I am, as I write this, on board the Puritan, the Amtrak train which runs from Penn Station up through Poughkeepsie to Albany. There I’ll disembark at the Rensselaer Station, pick up my little Prius—which really does get 50 miles to the gallon, for those who wonder—and then I will drive back to Dorset, Vermont, where it’s not so unbelievably hot you can’t walk down the street without freaking out.
My family owns a little farmhouse in Dorset, which we bought four years ago because the summer in New York is too hot. We were poking around and thinking about someplace to go, where it wouldn’t be so hot, and we looked at a lot of houses closer to the city. We had friends who had homes in Columbia County and out on Long Island, and we would go visit them and think, How About Here? But nothing really seemed right. The ocean was nice out on Long Island but there was too much sand at the beach. Columbia County was nice but there were so many New Yorkers there.
Then we went up to Dorset to visit our friends Bill and Donna. We sat in their crazy big back yard and ate tomatoes that Donna grew there. We walked through forests of trees and ferns and wildflowers. Our kids spent hours wading in the creek and building dams. We read little green plaques about Ethan Allen and how Vermont used to be a republic. We went to a tavern that was built before the Revolutionary War!
Next thing you knew we owned a little farmhouse that looks like a magician might live there, on the bank of a small creek, at the end of a long road. It’s kind of hard to get to, frankly; it takes about four-and-a-half hours to drive up from Brooklyn. But in the summer, it’s cool and breezy. In the winter, there’s still snow. In autumn, the colors of the trees will blow your mind. And, there’s a fantastic little theater, which does four shows every summer. Which, ironically, is why I spent the weekend in hot New York.
I just started rehearsals for my play, The Novelist , which is going to be presented at the Dorset Theatre Festival the last two weeks of August. Jeremy Cohen, the new artistic director of the Playwrights Center in Minneapolis is directing. The guy is amazing and so are my actors: Michael Cristofer, Kathryn Grody, Stephen Barker Turner, Liam Craig, Mary Bacon and Jen Ikeda have already started to tear it up, in a little rehearsal hall on 14th Street. Because Michael’s TV schedule runs into next week—he’s on the new AMC show, "Rubicon"—we had to hold the first rehearsals in New York.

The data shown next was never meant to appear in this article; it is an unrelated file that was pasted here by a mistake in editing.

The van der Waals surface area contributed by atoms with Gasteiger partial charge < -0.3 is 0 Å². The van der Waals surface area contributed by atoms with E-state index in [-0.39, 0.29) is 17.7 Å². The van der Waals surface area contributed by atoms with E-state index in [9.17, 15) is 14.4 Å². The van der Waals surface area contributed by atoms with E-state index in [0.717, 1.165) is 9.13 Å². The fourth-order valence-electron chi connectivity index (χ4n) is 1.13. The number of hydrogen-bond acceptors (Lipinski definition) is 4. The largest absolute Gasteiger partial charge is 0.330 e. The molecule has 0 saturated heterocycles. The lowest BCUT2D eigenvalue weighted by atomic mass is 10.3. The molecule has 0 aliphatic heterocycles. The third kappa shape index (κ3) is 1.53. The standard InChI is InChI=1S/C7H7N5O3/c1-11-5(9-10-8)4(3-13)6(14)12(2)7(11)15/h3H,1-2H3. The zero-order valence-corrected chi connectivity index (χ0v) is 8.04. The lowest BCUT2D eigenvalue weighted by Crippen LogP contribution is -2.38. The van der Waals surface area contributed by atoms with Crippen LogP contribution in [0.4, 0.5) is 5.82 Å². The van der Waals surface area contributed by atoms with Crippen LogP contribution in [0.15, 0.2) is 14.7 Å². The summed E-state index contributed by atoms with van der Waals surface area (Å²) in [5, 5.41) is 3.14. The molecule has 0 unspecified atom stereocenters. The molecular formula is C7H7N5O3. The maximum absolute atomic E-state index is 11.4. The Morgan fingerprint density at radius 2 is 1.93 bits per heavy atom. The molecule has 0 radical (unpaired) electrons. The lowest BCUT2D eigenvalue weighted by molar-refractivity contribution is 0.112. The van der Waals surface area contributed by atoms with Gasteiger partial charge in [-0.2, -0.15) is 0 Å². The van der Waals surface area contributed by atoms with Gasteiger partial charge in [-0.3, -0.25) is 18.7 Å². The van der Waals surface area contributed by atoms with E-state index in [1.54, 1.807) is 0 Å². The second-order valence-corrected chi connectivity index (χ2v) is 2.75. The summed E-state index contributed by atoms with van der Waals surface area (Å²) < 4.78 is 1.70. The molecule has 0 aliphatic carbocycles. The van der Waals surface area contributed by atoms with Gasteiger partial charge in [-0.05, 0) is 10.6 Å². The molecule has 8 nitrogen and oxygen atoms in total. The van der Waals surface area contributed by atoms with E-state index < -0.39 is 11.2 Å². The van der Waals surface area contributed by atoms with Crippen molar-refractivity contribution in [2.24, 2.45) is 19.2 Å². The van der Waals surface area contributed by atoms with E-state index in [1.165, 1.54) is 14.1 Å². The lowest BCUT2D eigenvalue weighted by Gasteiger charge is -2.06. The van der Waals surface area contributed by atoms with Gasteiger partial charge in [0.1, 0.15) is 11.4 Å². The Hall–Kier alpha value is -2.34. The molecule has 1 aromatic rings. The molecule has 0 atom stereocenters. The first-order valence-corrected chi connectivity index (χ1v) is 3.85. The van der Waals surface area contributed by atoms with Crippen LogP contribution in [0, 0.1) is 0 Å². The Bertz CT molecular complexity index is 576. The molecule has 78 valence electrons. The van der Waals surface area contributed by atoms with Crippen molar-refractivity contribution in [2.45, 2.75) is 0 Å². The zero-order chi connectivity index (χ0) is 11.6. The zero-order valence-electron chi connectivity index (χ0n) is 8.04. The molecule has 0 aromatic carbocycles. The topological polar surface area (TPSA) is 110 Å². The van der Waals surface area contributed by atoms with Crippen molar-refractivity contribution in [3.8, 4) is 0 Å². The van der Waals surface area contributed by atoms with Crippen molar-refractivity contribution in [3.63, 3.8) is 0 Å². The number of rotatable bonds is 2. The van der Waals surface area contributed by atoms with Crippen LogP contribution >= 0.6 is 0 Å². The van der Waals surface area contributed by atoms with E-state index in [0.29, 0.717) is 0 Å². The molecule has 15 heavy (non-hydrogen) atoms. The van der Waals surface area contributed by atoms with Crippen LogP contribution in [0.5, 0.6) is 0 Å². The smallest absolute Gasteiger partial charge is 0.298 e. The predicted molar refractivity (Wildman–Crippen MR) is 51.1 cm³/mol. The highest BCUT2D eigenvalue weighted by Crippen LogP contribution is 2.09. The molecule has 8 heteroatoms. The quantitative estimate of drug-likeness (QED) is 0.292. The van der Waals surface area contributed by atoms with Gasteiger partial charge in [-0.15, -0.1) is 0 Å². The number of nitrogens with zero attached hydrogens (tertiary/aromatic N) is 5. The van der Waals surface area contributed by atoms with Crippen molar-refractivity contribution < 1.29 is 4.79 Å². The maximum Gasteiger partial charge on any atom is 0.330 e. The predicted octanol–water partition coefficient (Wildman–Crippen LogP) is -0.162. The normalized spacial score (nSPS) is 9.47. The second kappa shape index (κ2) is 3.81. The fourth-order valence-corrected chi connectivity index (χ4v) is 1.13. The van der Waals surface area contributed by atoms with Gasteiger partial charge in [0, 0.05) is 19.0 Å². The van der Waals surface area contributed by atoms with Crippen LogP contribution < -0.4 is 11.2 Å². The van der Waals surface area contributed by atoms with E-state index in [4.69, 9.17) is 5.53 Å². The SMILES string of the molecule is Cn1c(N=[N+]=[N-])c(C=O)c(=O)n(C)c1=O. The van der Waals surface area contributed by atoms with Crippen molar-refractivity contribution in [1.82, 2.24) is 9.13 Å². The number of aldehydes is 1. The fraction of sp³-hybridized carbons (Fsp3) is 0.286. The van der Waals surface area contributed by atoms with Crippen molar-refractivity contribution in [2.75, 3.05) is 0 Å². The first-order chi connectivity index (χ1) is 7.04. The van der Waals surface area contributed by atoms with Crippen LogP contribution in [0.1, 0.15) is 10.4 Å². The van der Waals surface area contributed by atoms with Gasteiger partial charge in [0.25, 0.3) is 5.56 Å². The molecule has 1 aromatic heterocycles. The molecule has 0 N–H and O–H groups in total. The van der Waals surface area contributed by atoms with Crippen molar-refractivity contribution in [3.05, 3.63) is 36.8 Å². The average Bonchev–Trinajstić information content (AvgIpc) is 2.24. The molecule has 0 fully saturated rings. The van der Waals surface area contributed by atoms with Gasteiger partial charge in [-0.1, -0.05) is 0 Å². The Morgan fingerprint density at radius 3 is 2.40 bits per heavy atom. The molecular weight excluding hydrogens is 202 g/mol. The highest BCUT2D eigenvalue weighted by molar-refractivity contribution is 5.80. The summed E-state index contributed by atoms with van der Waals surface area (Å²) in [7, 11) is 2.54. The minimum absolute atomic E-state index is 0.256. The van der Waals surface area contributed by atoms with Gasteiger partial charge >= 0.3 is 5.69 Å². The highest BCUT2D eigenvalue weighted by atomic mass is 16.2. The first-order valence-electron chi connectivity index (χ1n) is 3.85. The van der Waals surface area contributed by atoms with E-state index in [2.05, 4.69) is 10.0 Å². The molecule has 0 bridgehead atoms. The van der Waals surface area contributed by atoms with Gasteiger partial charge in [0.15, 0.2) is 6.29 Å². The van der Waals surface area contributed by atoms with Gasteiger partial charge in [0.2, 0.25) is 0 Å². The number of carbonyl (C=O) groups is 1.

So I came in on Friday afternoon, where, during our first rehearsal, everyone was talking about how the humidity was supposed to be 105% on Saturday. (Stephen wondered if that meant that it would be raining up.) After we rehearsed from six to ten, I went home and turned on the air conditioning in my bedroom, where I rewrote until about two in the morning. Then I got up, walked up to the farmer’s marker in Grand Army Plaza so I could buy one of those huge heirloom tomatoes that completely redefine what a tomato can be, went home, ate my tomato, went to rehearsal, came home and rewrote some more, ate the rest of the tomato, went to the theater, stood on a subway platform where the temperature was probably 120 degrees, got home, turned on the air conditioning in my bedroom and rewrote some more, went to rehearsal, then got on the train back to Vermont.
It was an amazing weekend. The heat was finally a minor distraction, just the moat you had to swim through to get to the bizarrely white rehearsal room within which we found ourselves. (Someone observed, it was the kind of place you would do a demented adaptation of Chekhov.) Every actor in our cast is both brilliant and brilliantly attuned; it is, in fact, a perfect cast, the kind of cast you rarely get to see in New York because there are so many forces pulling at production here. Everybody has to learn their lines in days, since we’re only rehearsing for two weeks. I had to do the rewrites immediately because there’s no time later on to put them in. The work was fast and furious. In addition to love and betrayal and broken hearts there was a lot of cursing and profane humor so you can’t really say it was holy in there, but you can’t actually say that it wasn’t either. It was the kind of work that reminds you why you wanted to do this in the first place. My director is great, and my cast is awesome.
Right now, outside the windows of my air-conditioned train, the Hudson River is sliding by. The world looks serene, sunny and hot. Come up to Vermont! It’s cooler up here. And the theater is really good.